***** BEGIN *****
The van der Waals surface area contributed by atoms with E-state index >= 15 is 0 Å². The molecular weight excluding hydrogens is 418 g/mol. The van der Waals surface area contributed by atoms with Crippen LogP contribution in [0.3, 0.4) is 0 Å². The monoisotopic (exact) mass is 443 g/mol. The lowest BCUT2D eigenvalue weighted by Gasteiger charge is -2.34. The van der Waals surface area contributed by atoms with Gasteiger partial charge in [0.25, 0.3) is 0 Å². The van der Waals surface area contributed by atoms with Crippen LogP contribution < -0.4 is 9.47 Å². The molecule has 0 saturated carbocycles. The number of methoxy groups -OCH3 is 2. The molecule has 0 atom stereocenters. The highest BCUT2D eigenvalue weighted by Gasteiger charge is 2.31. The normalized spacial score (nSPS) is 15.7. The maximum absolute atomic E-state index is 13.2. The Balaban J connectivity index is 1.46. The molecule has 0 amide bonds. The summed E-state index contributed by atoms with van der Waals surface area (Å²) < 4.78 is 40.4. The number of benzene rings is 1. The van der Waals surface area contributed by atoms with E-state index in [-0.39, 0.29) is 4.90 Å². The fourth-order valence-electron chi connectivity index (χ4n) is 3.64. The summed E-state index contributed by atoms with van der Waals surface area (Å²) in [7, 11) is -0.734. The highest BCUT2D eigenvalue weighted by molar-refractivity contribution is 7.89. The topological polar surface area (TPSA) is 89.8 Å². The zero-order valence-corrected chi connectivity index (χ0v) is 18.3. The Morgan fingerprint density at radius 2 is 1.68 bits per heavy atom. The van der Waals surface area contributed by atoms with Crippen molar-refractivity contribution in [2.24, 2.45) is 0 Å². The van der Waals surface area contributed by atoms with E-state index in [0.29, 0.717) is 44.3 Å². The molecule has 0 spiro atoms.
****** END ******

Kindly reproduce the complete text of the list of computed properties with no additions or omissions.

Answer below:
The van der Waals surface area contributed by atoms with E-state index >= 15 is 0 Å². The molecular weight excluding hydrogens is 418 g/mol. The van der Waals surface area contributed by atoms with Crippen LogP contribution in [0.3, 0.4) is 0 Å². The monoisotopic (exact) mass is 443 g/mol. The lowest BCUT2D eigenvalue weighted by Gasteiger charge is -2.34. The van der Waals surface area contributed by atoms with Gasteiger partial charge in [0.25, 0.3) is 0 Å². The van der Waals surface area contributed by atoms with Crippen LogP contribution < -0.4 is 9.47 Å². The molecule has 0 saturated carbocycles. The number of methoxy groups -OCH3 is 2. The molecule has 0 atom stereocenters. The highest BCUT2D eigenvalue weighted by Gasteiger charge is 2.31. The normalized spacial score (nSPS) is 15.7. The maximum absolute atomic E-state index is 13.2. The Balaban J connectivity index is 1.46. The molecule has 0 amide bonds. The summed E-state index contributed by atoms with van der Waals surface area (Å²) < 4.78 is 40.4. The number of benzene rings is 1. The van der Waals surface area contributed by atoms with E-state index in [-0.39, 0.29) is 4.90 Å². The fourth-order valence-electron chi connectivity index (χ4n) is 3.64. The summed E-state index contributed by atoms with van der Waals surface area (Å²) in [7, 11) is -0.734. The highest BCUT2D eigenvalue weighted by molar-refractivity contribution is 7.89. The topological polar surface area (TPSA) is 89.8 Å². The zero-order valence-corrected chi connectivity index (χ0v) is 18.3. The Morgan fingerprint density at radius 2 is 1.68 bits per heavy atom. The van der Waals surface area contributed by atoms with Crippen molar-refractivity contribution in [2.24, 2.45) is 0 Å². The van der Waals surface area contributed by atoms with E-state index in [0.29, 0.717) is 44.3 Å². The molecule has 0 spiro atoms.